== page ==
C3 Plants have one kind of chloroplast whereas C4 Plants have two. Explain:
Present-day C4 plants are generally concentrated in the tropics and subtropics (below latitudes of 45°).
Why would that be? ___________________________________________________________________
Some call photorespiration a “mistake” in the functioning of the plant cell? Explain the Pros & Cons to
that statement: _______________________________________________________________________
Rubisco is thought to have evolved when Earth had a reducing atmosphere. Does this help to explain the
so-called “mistake”? __________________________________________________________________
What makes C4 photosynthesis more efficient than C3 photosynthesis in tropical climates?
What makes C3 photosynthesis more efficient than C4 photosynthesis in temperate climates?
The project to turn rice, a C3 plant, into a C4 plant is a bit of a gamble. Explain why this experiment is
being attempted: ______________________________________________________________________
… and what could go wrong? ___________________________________________________________
Define convergent evolution: ___________________________________________________________
The suggestion that C4 emerged ONLY 25-35 million years ago is pretty contentious! Why is there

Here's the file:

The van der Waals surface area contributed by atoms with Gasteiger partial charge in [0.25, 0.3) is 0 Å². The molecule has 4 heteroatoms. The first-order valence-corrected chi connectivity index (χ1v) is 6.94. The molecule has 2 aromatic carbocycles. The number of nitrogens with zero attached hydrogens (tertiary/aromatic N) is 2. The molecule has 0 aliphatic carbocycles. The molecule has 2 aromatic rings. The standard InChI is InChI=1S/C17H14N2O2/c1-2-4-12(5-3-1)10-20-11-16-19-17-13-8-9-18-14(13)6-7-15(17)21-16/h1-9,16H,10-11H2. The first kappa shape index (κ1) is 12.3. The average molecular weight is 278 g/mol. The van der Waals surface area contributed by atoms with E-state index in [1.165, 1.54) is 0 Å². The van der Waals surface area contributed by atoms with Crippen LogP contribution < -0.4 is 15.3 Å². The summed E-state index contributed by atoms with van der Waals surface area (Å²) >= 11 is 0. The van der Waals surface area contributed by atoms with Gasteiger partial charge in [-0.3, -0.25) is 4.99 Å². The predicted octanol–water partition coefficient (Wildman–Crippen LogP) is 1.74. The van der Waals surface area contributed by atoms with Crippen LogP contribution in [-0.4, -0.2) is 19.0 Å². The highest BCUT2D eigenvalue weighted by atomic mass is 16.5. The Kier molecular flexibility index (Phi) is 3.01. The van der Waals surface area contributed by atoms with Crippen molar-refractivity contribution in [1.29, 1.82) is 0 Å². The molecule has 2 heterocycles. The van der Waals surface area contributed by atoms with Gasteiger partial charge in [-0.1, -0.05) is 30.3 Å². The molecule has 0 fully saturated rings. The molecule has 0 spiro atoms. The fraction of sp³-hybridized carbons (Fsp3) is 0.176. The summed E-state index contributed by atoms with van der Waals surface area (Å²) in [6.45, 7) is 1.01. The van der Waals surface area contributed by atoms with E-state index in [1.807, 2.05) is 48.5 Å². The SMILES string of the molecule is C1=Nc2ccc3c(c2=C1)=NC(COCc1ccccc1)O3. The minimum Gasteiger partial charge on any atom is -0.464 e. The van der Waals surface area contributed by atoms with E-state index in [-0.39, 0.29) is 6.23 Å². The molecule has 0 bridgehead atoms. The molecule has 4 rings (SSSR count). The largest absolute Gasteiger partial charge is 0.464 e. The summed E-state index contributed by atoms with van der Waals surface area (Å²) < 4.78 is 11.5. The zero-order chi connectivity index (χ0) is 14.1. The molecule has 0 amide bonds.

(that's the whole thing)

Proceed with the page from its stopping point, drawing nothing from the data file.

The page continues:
disagreement? _______________________________________________________________________
For the sake of argument, let’s say that that C4 did indeed emerge ONLY 25-35 million years ago.
Without invoking repeated incidents of convergent evolution; provide another explanation how so many
different lineages of plants could have all acquired C4. _______________________________________
If you grow bean plants (C3) and corn plants (C4) in a sealed terrarium, one quickly dies even as the
other thrives. Explain these results: ______________________________________________________
______________________________________________________ (Hint: as a plant grows, carbohydrates are made)
Marine planktonic diatoms are responsible for up to 20% of primary production on earth, fixing more
than 10 billion tons of inorganic carbon each year. The existence of both the C3 and C4 pathways were
recently discovered in a marine diatom. In this unicellular organism, the two paths are kept separate by
having the C4 path in the cytosol, and the C3 path confined to the chloroplast. What are the evolutionary
implications of this discovery? _________________________________________________________
Diatoms are by definition aquatic organisms. Does that make their C4 pathway surprising? Explain
If the Greenhouse Effect continues unabated, will C4 diatoms thrive or perish? Explain
Essay Question / Research
The C4 Rice Project represents the acme of Genetically Modified Foods (GM foods) aka Biotech
Foods. GM foods are extremely controversial and are even sometimes referred to as “Frankenfood”.
Write an essay citing the Pros and Cons of GM foods and be sure to explain why you come down on one
side or the other on this contentious issue.
Please use proper citations and do not copy and paste from any source.